How will cloud technology shape the engineering sector?
2016 was a year of firsts, as well as a year of innovation; virtual reality became one of the most popular products, self driving cars came one step closer to being the norm on the road, and the cloud becomes one of the most used computing systems across the globe.
The cloud allows people from all around the world to share files, programs, and other useful resources to computers and other devices around the world. Companies such as Google and Apple implement it in the services that they deliver, but how will the cloud and its capabilities shape the engineering sector in the years to come?
Engineering in the present day
In the UK, the engineering sector is one of the largest and most productive. In 2016 alone, the entire sector generated more than 27 percent of GDP in the UK, which was equivalent to £445.6 billion. Obviously, there was a lot of scepticism in the middle of last year due to the result that the UK voted to leave the EU in the referendum, but there have been some upturns.
In the last quarter, Nissan stated that they were building the newest car models – the Qashqai and the X-Trail – in their factory in Sunderland, which put aside any questions regarding whether or not Nissan would remove operations altogether in the UK.
There are a lot of sceptics surrounding the engineering sector in the UK, from factory workers to industry leaders, but only time will tell. The future is also bright in the engineering sector with the advancements of robotics, which could lead to a massive surge in manufacturing, quality control, as well as being able to manage each step of the production line with ease.
What is cloud computing?
Cloud computing is a series of programs, data, and software that enables users to access it and share resources, information, and important programs with other users. It has been very popular with Apple, with their iCloud service, which enables Apple users to sign up and back up all their data on their iPhone, iPad, MacBook, and Mac, as well as being able to access the data from these devices.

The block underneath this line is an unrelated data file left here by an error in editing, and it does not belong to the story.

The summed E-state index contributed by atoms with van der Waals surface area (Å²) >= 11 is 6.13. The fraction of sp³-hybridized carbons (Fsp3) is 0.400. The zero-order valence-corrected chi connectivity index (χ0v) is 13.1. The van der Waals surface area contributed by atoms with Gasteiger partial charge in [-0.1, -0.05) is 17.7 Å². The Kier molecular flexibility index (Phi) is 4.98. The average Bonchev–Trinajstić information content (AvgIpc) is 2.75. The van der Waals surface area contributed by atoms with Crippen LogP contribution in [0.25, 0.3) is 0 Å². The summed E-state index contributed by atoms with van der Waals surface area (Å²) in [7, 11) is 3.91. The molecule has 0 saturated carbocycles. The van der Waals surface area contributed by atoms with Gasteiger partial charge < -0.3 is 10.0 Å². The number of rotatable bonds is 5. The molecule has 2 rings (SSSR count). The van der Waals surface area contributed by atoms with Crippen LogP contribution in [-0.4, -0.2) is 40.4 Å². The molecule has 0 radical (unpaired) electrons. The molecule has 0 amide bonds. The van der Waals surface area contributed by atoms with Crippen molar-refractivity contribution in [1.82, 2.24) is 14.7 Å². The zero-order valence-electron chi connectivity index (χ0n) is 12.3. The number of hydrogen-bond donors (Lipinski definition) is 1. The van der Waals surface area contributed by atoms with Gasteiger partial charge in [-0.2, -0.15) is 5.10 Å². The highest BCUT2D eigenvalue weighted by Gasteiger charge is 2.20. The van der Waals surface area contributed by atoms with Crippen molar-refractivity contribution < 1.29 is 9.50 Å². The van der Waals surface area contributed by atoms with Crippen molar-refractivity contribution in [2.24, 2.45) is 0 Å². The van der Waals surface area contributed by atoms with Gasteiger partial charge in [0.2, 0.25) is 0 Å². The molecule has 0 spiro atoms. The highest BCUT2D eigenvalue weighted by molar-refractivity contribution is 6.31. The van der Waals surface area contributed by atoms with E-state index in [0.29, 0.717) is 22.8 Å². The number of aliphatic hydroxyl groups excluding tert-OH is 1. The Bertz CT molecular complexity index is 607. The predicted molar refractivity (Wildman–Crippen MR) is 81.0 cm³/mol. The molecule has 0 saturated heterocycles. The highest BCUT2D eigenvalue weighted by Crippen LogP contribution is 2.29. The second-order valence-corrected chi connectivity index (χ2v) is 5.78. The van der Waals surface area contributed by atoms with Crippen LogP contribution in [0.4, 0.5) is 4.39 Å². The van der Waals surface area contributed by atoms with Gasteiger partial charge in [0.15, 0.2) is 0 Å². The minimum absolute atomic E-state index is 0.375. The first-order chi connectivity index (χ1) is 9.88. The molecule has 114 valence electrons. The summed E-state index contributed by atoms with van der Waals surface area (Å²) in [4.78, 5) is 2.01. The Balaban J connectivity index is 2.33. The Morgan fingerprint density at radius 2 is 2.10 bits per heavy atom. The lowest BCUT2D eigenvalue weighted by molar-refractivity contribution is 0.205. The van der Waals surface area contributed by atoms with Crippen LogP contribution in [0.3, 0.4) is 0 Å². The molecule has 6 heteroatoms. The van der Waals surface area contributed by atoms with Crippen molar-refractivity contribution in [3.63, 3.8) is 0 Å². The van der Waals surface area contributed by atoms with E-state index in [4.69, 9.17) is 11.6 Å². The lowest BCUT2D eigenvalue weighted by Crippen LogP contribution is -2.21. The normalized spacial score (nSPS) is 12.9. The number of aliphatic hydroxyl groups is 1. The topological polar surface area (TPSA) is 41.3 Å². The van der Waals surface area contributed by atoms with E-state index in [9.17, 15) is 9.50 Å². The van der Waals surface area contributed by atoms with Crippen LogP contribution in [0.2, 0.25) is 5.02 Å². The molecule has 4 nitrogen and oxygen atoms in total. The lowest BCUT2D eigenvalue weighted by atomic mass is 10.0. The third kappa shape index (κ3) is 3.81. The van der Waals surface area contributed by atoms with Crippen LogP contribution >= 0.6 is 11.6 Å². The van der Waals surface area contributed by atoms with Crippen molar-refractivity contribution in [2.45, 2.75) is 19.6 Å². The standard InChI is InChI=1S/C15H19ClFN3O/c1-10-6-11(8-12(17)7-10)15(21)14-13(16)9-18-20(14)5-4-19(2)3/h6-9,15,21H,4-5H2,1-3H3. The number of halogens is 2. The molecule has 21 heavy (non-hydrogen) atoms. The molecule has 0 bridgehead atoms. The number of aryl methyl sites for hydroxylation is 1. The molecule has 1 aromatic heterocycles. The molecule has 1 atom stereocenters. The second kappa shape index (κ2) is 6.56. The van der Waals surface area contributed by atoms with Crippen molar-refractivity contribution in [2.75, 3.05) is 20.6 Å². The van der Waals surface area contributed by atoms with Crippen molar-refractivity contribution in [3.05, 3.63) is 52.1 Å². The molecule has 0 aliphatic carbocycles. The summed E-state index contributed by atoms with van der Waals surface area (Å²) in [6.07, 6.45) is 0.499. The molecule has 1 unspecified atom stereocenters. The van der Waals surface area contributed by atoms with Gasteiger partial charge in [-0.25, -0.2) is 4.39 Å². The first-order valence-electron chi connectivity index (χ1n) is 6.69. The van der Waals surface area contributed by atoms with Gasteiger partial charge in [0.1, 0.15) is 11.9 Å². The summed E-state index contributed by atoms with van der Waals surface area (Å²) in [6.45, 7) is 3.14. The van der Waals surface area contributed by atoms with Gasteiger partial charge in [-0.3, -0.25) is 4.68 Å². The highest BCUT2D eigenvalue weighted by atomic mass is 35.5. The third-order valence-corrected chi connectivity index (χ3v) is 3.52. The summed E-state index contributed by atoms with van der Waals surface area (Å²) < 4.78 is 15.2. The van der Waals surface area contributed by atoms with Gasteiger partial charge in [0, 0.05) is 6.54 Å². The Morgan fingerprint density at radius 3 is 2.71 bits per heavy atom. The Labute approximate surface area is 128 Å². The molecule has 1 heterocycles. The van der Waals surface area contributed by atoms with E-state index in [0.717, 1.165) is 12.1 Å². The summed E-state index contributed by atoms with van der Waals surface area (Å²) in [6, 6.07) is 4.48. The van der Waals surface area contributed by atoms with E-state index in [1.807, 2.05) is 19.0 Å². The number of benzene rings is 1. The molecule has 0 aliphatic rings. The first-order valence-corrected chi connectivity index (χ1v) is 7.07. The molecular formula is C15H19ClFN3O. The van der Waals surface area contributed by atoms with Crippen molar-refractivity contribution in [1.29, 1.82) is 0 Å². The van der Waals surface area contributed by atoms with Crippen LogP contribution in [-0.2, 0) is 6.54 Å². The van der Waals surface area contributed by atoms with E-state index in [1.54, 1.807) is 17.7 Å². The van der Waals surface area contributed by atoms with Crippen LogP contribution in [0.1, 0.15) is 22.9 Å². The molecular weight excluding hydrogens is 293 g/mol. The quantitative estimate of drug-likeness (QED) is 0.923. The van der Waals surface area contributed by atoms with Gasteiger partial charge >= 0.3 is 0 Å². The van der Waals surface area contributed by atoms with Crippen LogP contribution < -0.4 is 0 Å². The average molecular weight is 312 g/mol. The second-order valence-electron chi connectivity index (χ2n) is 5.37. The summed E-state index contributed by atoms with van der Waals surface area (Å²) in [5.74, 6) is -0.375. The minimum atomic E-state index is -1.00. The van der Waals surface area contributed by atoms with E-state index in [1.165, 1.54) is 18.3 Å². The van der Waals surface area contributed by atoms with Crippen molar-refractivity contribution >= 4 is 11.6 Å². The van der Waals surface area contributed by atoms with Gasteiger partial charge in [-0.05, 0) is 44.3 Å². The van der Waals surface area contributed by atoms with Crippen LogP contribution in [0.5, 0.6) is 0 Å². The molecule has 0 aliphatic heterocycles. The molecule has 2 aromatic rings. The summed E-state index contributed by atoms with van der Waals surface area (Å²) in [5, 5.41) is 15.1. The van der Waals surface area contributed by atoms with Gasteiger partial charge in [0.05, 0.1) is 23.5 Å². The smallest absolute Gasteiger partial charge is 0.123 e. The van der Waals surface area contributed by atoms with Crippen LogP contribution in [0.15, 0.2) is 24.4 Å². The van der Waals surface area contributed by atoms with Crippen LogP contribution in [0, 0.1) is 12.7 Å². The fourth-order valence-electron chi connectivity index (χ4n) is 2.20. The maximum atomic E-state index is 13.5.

As well as this, cloud computing provides a steady platform where you can support applications that can be used by multiple users. This means that, if you have a piece of software that needs to be used my multiple users, you can install the software onto the users’ phones, link to the cloud, and then the users will be able to provide information simultaneously; in a retail setting, this type of cloud-based application would be ideal.
Is cloud computing paving its way into engineering?
The short answer of this is yes; as new technologies are being introduced to the manufacturing line, the cloud is gradually becoming more involved. It’s even been said that by the year 2020, over 20 billion devices will be connected to the internet. Some people may be thinking how the cloud will make its mark in the engineering sector, but we feel it makes a fair few.
Cloud computing involves the use of supercomputers that have thousands of times the processing power of standard computers, meaning that any form of CAD/CAM can be completed more efficiently than ever before. As well as this, transferring the data across the assembly line will be instantaneous, as everyone will be able to have access to it all at once, as opposed to email trails and file transfers.
In addition to this, implementing cloud based technology will mean that businesses and companies around the world will be able to focus on their own growing and can easily and efficiently implement new strategies quicker. If it is an international company – for example, Nissan – communication between the UK factories and others around the world will be quicker, meaning that collaboration will be greatly supported on an industrial scale.
It’s difficult to say precisely how cloud computing will change the landscape of the engineering sector. As computers become faster and with smartphones becoming increasingly more popular than computers themselves, it’s only a matter of time before we start seeing cloud-based technologies evolving across engineering firms and being implemented across the industry.
By Simon Taylor, European Springs